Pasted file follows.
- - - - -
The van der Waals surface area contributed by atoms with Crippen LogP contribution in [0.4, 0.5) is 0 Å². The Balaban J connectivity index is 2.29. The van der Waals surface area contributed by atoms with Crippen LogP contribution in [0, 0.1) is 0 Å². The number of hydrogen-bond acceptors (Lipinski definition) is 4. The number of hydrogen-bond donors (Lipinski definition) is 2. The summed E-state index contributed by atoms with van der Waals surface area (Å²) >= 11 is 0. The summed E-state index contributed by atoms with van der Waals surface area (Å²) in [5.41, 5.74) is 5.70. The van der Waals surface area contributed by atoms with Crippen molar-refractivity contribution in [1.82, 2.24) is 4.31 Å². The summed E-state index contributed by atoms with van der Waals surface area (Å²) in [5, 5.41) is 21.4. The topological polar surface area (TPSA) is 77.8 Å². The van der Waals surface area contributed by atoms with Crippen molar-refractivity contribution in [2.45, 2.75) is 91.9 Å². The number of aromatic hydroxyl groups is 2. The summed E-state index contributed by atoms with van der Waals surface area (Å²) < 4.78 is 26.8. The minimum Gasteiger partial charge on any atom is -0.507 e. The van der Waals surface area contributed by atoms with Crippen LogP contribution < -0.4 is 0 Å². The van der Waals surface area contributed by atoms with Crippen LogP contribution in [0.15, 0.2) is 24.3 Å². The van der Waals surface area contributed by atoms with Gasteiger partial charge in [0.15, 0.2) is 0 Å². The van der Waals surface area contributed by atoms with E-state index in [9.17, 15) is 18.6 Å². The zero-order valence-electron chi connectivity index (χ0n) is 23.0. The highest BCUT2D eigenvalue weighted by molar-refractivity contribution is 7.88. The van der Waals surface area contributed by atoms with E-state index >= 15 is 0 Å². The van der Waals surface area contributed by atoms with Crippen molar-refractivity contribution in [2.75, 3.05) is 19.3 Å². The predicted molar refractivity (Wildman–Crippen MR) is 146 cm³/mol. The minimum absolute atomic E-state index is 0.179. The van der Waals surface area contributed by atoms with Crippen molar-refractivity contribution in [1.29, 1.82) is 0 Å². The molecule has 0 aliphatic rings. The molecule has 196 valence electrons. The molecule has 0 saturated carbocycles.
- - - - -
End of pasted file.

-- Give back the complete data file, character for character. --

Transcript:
The van der Waals surface area contributed by atoms with Crippen LogP contribution in [0.4, 0.5) is 0 Å². The Balaban J connectivity index is 2.29. The van der Waals surface area contributed by atoms with Crippen LogP contribution in [0, 0.1) is 0 Å². The number of hydrogen-bond acceptors (Lipinski definition) is 4. The number of hydrogen-bond donors (Lipinski definition) is 2. The summed E-state index contributed by atoms with van der Waals surface area (Å²) >= 11 is 0. The summed E-state index contributed by atoms with van der Waals surface area (Å²) in [5.41, 5.74) is 5.70. The van der Waals surface area contributed by atoms with Crippen molar-refractivity contribution in [1.82, 2.24) is 4.31 Å². The summed E-state index contributed by atoms with van der Waals surface area (Å²) in [5, 5.41) is 21.4. The topological polar surface area (TPSA) is 77.8 Å². The van der Waals surface area contributed by atoms with Crippen molar-refractivity contribution in [2.45, 2.75) is 91.9 Å². The number of aromatic hydroxyl groups is 2. The summed E-state index contributed by atoms with van der Waals surface area (Å²) < 4.78 is 26.8. The minimum Gasteiger partial charge on any atom is -0.507 e. The van der Waals surface area contributed by atoms with Crippen LogP contribution < -0.4 is 0 Å². The van der Waals surface area contributed by atoms with Crippen LogP contribution in [0.15, 0.2) is 24.3 Å². The van der Waals surface area contributed by atoms with Gasteiger partial charge in [0.15, 0.2) is 0 Å². The van der Waals surface area contributed by atoms with E-state index in [9.17, 15) is 18.6 Å². The zero-order valence-electron chi connectivity index (χ0n) is 23.0. The highest BCUT2D eigenvalue weighted by molar-refractivity contribution is 7.88. The van der Waals surface area contributed by atoms with E-state index >= 15 is 0 Å². The van der Waals surface area contributed by atoms with Crippen molar-refractivity contribution in [2.75, 3.05) is 19.3 Å². The predicted molar refractivity (Wildman–Crippen MR) is 146 cm³/mol. The minimum absolute atomic E-state index is 0.179. The van der Waals surface area contributed by atoms with Crippen molar-refractivity contribution in [1.29, 1.82) is 0 Å². The molecule has 0 aliphatic rings. The molecule has 196 valence electrons. The molecule has 0 saturated carbocycles.